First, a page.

The findings of the Slovak SIDC, if true, have immense implications for Russia’s global Sputnik V operation. “According to news reports,” the Slovak SIDC writes, “Sputnik V is being used in 40 countries worldwide, but these vaccines are associated only by name.” This leads to one inevitable conclusion: either Russia’s production capacities are completely unreliable, or Russia’s leaders export whatever they please when they think they can get away with it.

It is unconscionable that Czech leadership is still considering the purchase of Sputnik V vaccines produced in Russia. This may have been justified given the Lancet study findings, but the new revelations from Slovakia raise serious safety concerns about the entire project. The Czech Republic simply does not know what substance it will receive.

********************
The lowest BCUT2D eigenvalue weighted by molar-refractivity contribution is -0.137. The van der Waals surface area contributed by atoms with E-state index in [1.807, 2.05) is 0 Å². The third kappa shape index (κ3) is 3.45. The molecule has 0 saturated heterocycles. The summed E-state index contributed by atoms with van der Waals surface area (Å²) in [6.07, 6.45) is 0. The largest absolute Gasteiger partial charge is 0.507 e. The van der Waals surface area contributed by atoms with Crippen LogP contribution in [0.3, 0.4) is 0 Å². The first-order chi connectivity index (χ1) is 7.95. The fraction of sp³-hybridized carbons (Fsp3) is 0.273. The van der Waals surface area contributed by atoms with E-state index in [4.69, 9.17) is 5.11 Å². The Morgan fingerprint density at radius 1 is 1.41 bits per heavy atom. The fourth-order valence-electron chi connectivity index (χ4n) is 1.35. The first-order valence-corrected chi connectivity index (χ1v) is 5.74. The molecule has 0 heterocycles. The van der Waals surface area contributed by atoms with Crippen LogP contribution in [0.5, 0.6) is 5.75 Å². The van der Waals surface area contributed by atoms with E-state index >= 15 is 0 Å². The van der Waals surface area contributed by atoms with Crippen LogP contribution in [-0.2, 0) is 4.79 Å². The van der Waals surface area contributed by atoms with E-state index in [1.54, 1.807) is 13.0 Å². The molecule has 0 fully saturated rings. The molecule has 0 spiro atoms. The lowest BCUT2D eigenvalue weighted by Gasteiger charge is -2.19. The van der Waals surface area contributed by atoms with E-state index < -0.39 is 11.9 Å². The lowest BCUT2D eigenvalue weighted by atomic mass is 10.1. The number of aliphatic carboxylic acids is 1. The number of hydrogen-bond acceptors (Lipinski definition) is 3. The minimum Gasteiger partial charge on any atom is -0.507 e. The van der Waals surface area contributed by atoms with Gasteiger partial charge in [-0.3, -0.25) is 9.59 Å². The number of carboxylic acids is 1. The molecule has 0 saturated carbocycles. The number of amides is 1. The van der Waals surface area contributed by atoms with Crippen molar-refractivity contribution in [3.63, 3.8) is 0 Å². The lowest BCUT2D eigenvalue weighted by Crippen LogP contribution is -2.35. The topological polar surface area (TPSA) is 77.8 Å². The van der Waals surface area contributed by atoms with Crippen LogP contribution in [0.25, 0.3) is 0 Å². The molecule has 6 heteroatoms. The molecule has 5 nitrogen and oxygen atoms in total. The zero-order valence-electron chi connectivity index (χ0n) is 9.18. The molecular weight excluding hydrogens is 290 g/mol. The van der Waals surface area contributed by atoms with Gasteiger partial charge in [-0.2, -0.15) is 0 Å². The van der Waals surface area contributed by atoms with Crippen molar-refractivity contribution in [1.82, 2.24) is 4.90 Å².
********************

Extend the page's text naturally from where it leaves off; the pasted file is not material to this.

Health Minister Arenberger has argued that part of the population wants to be vaccinated by Sputnik V. According to one poll, 26% of respondents support using vaccines regardless of EMA approval. According to another poll, 11% of all Czechs think Sputnik V is the best vaccine. But bickering about whether these numbers justify action is beside the point. If a food regulator decided not to ban a dangerous product because some people like it, he would justly be accused of not doing his job. After all, that is why democratic societies have public officials: not to permit everything people want, but to provide expertise on topics that most people do not have the time to study. For Arenberger to foist this duty on the populace would be a complete shirking of responsibility.